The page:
@SweetGeeking seems to assume that all women have similar feelings and fears, which is unlikely to be correct, but it’s likely that many do thinks and feel similarly as a result of having been assaulted.

And it is understandable that due to the actions of some men they become suspicious of all men.

My successful, church-going, computer programming, well-dressed, father of his own 2 daughters stepdad used my body for years, starting when I was very young. No one ever would have guessed. You can never tell.

I had the same roommate for 4 years. I know he’d never hurt me, but I still locked my door at night bc my stepdad would come into my bedroom at night, and decades later I still can’t sleep.

I know many men in my life have been shocked to learn how much this reality permeates every corner of our lives. Turn that shock into respect for how strong and badass we are. Please don’t pity me/us. Respect us & give us a seat at the table. And sit down and listen for a bit.

Generalisations aside this doesn’t shock me. It does shock me that some men abuse girls and women, and that that forces these fears and suspicions on them through no fault of their own. Sexual abuse is shocking, and the affects of this on victims can be profound and long lasting.

It is good to hear some different stories and experiences.

@jenstrange:

1st date w/ a guy: we had a daytime coffee meet-up & then I invited him to my house to play Mario Kart. We started kissing and I hesitated; he asked why, I said I was conflicted about moving too fast. He said, “then we’ll stop.” And we played more Mario. Reader, I married him.

I already felt really strongly about him but the fact that he didn’t act offended, didn’t try to pressure me, didn’t argue with me one bit, just said it’s ok and turned back to the game controllers . . . that’s how I knew he was as good as I thought he was.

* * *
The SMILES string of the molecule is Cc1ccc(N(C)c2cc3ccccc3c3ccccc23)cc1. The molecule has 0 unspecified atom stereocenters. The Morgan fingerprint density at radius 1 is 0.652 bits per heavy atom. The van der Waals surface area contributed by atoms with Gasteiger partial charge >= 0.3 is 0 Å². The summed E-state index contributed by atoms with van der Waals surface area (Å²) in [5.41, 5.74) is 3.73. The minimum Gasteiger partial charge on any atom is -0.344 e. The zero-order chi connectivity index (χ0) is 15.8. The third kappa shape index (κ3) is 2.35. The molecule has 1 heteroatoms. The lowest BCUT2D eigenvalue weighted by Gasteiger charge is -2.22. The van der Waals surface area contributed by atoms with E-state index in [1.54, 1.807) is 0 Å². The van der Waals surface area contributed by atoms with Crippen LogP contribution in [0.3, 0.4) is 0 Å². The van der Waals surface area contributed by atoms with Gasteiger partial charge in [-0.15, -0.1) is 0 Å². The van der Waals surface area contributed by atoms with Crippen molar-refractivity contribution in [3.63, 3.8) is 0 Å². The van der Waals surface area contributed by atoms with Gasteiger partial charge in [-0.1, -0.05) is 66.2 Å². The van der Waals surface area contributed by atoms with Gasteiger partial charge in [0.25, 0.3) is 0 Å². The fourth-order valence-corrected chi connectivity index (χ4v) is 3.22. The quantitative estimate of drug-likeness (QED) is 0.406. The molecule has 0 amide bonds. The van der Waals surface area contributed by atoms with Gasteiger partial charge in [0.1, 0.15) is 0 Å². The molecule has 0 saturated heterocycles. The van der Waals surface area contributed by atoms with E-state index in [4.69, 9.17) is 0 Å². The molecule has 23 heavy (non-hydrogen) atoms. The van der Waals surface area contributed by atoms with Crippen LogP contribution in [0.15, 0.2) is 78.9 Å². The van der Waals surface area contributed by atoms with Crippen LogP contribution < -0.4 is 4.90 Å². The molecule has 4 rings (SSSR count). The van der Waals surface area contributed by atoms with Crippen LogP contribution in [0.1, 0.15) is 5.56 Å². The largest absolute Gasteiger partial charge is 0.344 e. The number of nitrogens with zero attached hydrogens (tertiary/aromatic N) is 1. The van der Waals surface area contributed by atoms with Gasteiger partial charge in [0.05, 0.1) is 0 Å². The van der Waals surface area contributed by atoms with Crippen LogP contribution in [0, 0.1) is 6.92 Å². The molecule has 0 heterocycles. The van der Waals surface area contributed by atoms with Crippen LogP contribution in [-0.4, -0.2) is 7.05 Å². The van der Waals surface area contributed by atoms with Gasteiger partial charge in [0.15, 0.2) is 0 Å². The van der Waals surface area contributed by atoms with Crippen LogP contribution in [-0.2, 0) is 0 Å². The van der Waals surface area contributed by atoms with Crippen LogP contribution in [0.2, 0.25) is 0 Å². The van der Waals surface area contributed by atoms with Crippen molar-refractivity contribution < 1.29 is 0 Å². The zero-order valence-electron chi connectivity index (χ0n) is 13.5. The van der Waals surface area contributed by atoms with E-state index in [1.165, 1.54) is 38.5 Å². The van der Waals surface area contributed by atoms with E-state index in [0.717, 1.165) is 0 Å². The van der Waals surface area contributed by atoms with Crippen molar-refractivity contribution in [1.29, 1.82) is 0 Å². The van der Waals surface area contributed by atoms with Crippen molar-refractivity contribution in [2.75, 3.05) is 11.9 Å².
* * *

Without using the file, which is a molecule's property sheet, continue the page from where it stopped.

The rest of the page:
Just as girls and women who are assaulted should not be blamed for what they wear or where they go and what they drink, all men should not be blamed for the offences of some men.

But it is inescapable that women who have been abused of men become suspicious of all men, until they get to know men in their lives well enough that they can trust them.

Men who respect women (or men), men who don’t abuse trust and abuse victims, they are generally not to blame for men who do assault and rape. But they can’t avoid being suspected of being possible attackers by victims of past assaults.

What men who don’t can do is make it clear that they are as shocked by men who do assault as most women are. Men who don’t can speak up and show that most men don’t, and that men who do are a minority who should be shown that predatory behaviour is unacceptable and wrong.

We shouldn’t stay silent and say it is not our problem, because it becomes our problem and is our problem if our girlfriends and our sisters and our partners and our daughters have been adversely affected by forced sexual behaviour by some men.

 

From #MeToo to #WhatNext?

The #MeToo campaign has done well to raise the profile of the insidious history of sexual abuse, but Jacinda Ardern has made a good point – how to translate the initial impetus into ongoing action in New Zealand,

The Spinoff: ‘We need to say, OK, what next?’ Jacinda Ardern on the impact of #MeToo